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The Ritz Theatre Company is Keeping Tradition Alive with Fiddler on the Roof

by Alex Davis

The Ritz Theatre Co.’s production of Fiddler on the Roof finds its success in its simplicity. Walking into the auditorium Friday night to be greeted with a mostly bare, dimly lit, simple framework of a set immediately evoked the modest village of Anatevka, and set the stage for what was to come.

Fiddler on the Roof, written by the team of Bock, Harnick, and Stein, has been a moving, well-regarded classic since its debut on Broadway in 1964. 60 years later, it remains as poignant as ever. For those unfamiliar, Fiddler tells the story of Tevye, a poor milkman, who is doing his best to raise 5 daughters with his wife Golde, trying to instill in the girls the importance of their Jewish faith and traditions, while struggling with his three eldest daughters’ desires to modernize and make decisions for themselves (marrying for love). All of this while antisemitic threats from Imperial Russian officers are ever-present. How far can Tevye bend before he breaks?

Doug Suplee gives a charming and understated performance as Tevye. He portrays the character in a much smaller and more grounded way than many audiences may be used to. Marissa Wolf truly shines as Golde, Tevye’s wife. Throughout the show, she is present and active in every moment. You can feel the weight of her entire family resting on her shoulders through her voice and physicality. Sara Viniar turns in a beautiful performance as Tzeitel, the eldest daughter; I love watching an actor actively listen on stage, and Sara does just that. Her moments of fear at the thought of an arranged marriage are heartbreaking, and her moments of joy are truly joyful. She and Zachary Taylor, who plays her romantic opposite, Motel, have wonderful chemistry, and seem to really enjoy each other. Zachary does a tremendous job as Motel - his performance of “Miracle of Miracles” is one of my favorites that I’ve seen; he radiates joy, and turns in a great vocal performance. Both Addison Clark and Amanda Barrish, who play Tevye’s second and third eldest daughters, Hodel and Chava, bring their characters to life. Addison succeeds in bringing forward Hodel’s headstrong attitude and stubbornness, while allowing her softer side to shine through. Both her vocals and physicality during “Far From the Home I Love” tear at your heart. Amanda does a wonderful job of giving a grounded performance as Chava, showing her mild-mannered nature for most of the show, but able to stand her ground when it’s most important. AJ Klein gives an incredibly strong performance as Perchik. His vocals are fantastic; the confidence in his convictions played against his unsure nature when it comes to Hodel is incredibly sweet. He creates a character that feels real and complete. Special nod to Lori Caplan Clark as Yente, the matchmaker, who brings that character fully to life, from the way she speaks, the way she stands, the way she walks - all of it is 100% dialed in. Another special nod to Mark Gollihur as Lazar Wolf, the butcher set to marry Tzeitel - he is able to take a character who can come off as a creep and turn him into a sweet, lonely man who you believe just wants a friend, really. Zachary Moore as Fyedka also does a great job of making an easily unlikable character charming.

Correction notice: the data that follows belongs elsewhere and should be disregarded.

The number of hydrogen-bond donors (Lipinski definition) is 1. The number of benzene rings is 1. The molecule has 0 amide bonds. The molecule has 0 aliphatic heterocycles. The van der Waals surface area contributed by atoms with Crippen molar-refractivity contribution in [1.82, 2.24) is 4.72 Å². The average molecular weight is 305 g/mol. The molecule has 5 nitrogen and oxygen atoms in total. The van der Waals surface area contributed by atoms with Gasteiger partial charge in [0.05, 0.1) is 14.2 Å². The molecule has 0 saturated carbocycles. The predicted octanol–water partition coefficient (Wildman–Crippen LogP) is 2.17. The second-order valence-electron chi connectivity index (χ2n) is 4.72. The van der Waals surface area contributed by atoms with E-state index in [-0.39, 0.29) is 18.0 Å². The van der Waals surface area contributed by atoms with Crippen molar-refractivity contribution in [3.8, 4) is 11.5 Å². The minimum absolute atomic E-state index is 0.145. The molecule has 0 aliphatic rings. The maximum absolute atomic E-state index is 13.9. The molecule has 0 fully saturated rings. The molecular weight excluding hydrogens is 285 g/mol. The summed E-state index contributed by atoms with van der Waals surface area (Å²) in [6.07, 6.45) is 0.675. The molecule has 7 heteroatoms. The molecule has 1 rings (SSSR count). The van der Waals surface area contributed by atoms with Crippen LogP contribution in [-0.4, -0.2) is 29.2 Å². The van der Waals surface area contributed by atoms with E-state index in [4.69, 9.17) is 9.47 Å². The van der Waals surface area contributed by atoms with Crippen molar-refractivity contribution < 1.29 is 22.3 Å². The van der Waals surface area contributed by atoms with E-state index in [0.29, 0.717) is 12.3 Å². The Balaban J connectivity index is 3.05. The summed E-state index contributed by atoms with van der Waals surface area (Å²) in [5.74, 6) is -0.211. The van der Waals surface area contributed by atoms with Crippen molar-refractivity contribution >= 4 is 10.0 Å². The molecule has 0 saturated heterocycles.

Fiddler is only as good as the villagers of Anatevka, and the ensemble really does great work in this show. They do a wonderful job of making you feel that Anatevka could be your small hometown, your aunts and uncles, your neighbors. My only wish, truthfully, is that there had been more folks to round out the group. “To Life”, one of the most memorable songs in the show, feels a bit empty without a larger ensemble. 

The set, designed by director Matt Weil, is just enough. A simple, open frame, dotted with pillar candles and stars of David, gives the audience everything it needs, and allows them to fill in the rest. Anatevka is a simple, poor village; the people and their traditions are what fill it up and make it whole, and this set allows for exactly that. The lighting, designed by Jen Donsky, is incredibly effective. A favorite moment of mine is the lighting throughout the song “Sunrise, Sunset” - the purples and oranges really do evoke a sunrise or sunset. Both the costumes, designed by Megan Iafolla, and the choreography, by Jodi Zeichner, are just what the show calls for - seemingly simple, yet incredibly effective. 

Director Matt Weil lets the script and the music of this show speak for itself, which isn’t always an easy task, but when done correctly, can produce a beautiful and moving production - and that’s what Fiddler on the Roof at the Ritz is giving audiences. The set is not elaborate, the costumes are not ornate, the scene changes are not complicated - its success is in its simplicity. 

The show runs Wednesdays (7:30pm), Fridays (8pm), Saturdays (8pm), and Sundays (2pm), now through March 3rd. Tickets can be purchased at


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